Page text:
Monboddo on poetry: a critical selection from unpublished MSS on poetry by James Burnett, Lord Monboddo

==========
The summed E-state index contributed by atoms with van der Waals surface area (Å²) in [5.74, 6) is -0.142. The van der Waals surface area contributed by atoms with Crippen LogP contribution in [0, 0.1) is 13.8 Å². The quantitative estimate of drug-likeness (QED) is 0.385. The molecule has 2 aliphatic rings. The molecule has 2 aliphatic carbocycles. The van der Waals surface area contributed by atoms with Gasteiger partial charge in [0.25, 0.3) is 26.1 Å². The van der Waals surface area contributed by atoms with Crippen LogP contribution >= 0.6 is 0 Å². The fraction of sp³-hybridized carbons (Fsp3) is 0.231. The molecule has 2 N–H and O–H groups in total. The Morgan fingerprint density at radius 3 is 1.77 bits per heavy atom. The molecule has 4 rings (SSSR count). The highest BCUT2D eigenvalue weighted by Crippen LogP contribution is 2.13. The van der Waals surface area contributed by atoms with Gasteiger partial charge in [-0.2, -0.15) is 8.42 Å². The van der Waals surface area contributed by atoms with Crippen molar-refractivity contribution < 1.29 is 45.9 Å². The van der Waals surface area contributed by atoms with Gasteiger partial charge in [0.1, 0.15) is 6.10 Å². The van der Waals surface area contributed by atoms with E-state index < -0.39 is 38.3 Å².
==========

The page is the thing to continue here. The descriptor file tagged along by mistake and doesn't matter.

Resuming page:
Part 1 Commentary An Introduction discusses the nature and subject-matter of Monboddo's printed works, and modern reaction to them, as well as identifying the principal task of the present thesis: an examination of Monboddo's views on poetry, and the presentation of an edited text of some of the principal MSS in which these views are expressed. Chapter 1 traces the genesis of an unpublished Volume VII of Monboddo's Of the Origin and Progress of Language, and infers its intended form from the MSS incorporated in Part 2. Chapter 2 examines and evaluates Monboddo's writings on aesthetics as contained in both the published works (Origin and Progress and Antient Metaphysics) and unpublished MSS. His opposition to the prevalent empiricist school, and to the inner sense theorists, is demonstrated. Unresolved tensions in Monboddo's own theory of poetic imitation are attributed to his espousal of incompatible Aristotelian and Platonic doctrines; Monboddo's rationalist theory of beauty, asserting it to consist in system, is analyzed, and his debt to Shaftesbury commented on. Monboddo's concessions to the cult of sensibility are noted, and the rationale by which he applies his aesthetics to literary criticism studied. Monboddo's relations with other critics, particularly Dr. Johnson, are documented. Chapter 3 assesses the state of prosodic theory at the time Monboddo wrote, then investigates his own view that modern scansion is a degenerate form of the classical; and places his views in context against those of his acquaintances. Chapter 4 assembles a collection of Monboddo's criticism of individual poets, drawn from his printed and MS writings. Homer is identified as the standard against which all modern poetry is to be measured. The entire medieval era Monboddo dismisses out of hand. Shakespeare's "barbarity" is censured, but his characters praised. Monboddo's informed and valuable criticism of both the style and content of Milton's poetry is examined in depth, and the prosodic licence of Monboddo's interpretation of Dryden's Alexander's Feast criticized. Shaftesbury Monboddo praises; Pope (although decadently Gallic in style) is esteemed as a satiric force, as is Swift; Fielding's use of epic devices, however, is censured. Thomson's Castle of Indolence and Armstrong's Art of Preserving Health are admired, and the works of "Ossian" considered as food for linguistic thought. Among dramatic works, Monboddo particularly approves of Home's Douglas. Part 2: Text and Notes Part 2 provides an edited text of six MSS of particular importance in shedding light on Monboddo's theory of poetry, his poetic criticism and the nature of Origin and Progress VII. An Apparatus Criticus records all textual alterations; Notes elucidate literary allusions, explicate difficult passages and provide miscellaneous points of information.